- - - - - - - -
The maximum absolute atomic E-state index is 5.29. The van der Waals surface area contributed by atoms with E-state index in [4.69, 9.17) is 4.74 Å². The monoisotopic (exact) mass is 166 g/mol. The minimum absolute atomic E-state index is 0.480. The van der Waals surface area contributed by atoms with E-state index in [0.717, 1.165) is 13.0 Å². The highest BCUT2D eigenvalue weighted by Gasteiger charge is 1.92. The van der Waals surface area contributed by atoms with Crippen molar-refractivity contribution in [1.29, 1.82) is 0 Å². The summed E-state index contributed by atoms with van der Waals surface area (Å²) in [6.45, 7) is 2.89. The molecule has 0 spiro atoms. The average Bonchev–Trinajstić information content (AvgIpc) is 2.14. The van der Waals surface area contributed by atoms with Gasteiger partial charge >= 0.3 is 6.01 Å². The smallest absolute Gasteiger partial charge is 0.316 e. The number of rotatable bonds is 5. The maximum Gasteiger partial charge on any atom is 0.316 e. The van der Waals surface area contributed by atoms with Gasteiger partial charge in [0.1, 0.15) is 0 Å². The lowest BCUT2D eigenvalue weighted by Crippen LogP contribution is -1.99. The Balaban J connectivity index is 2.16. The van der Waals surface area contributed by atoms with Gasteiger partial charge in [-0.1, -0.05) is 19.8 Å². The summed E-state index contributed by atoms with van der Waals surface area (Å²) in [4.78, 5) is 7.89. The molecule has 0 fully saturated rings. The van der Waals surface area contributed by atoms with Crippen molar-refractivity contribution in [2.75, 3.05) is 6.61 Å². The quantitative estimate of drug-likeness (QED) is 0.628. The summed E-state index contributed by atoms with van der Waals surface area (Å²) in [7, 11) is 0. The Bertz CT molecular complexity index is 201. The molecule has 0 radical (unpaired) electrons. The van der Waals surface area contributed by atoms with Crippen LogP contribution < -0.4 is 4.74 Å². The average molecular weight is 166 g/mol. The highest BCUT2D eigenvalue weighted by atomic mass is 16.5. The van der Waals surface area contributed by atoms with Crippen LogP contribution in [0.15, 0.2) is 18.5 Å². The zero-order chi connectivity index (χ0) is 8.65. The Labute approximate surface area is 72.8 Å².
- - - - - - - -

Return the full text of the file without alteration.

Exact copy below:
The maximum absolute atomic E-state index is 5.29. The van der Waals surface area contributed by atoms with E-state index in [4.69, 9.17) is 4.74 Å². The monoisotopic (exact) mass is 166 g/mol. The minimum absolute atomic E-state index is 0.480. The van der Waals surface area contributed by atoms with E-state index in [0.717, 1.165) is 13.0 Å². The highest BCUT2D eigenvalue weighted by Gasteiger charge is 1.92. The van der Waals surface area contributed by atoms with Crippen molar-refractivity contribution in [1.29, 1.82) is 0 Å². The summed E-state index contributed by atoms with van der Waals surface area (Å²) in [6.45, 7) is 2.89. The molecule has 0 spiro atoms. The average Bonchev–Trinajstić information content (AvgIpc) is 2.14. The van der Waals surface area contributed by atoms with Gasteiger partial charge >= 0.3 is 6.01 Å². The smallest absolute Gasteiger partial charge is 0.316 e. The number of rotatable bonds is 5. The maximum Gasteiger partial charge on any atom is 0.316 e. The van der Waals surface area contributed by atoms with Gasteiger partial charge in [0.1, 0.15) is 0 Å². The lowest BCUT2D eigenvalue weighted by Crippen LogP contribution is -1.99. The Balaban J connectivity index is 2.16. The van der Waals surface area contributed by atoms with Gasteiger partial charge in [-0.1, -0.05) is 19.8 Å². The summed E-state index contributed by atoms with van der Waals surface area (Å²) in [4.78, 5) is 7.89. The molecule has 0 fully saturated rings. The van der Waals surface area contributed by atoms with Crippen molar-refractivity contribution in [2.75, 3.05) is 6.61 Å². The quantitative estimate of drug-likeness (QED) is 0.628. The summed E-state index contributed by atoms with van der Waals surface area (Å²) in [7, 11) is 0. The Bertz CT molecular complexity index is 201. The molecule has 0 radical (unpaired) electrons. The van der Waals surface area contributed by atoms with Crippen LogP contribution < -0.4 is 4.74 Å². The average molecular weight is 166 g/mol. The highest BCUT2D eigenvalue weighted by atomic mass is 16.5. The van der Waals surface area contributed by atoms with Crippen LogP contribution in [0.15, 0.2) is 18.5 Å². The zero-order chi connectivity index (χ0) is 8.65. The Labute approximate surface area is 72.8 Å².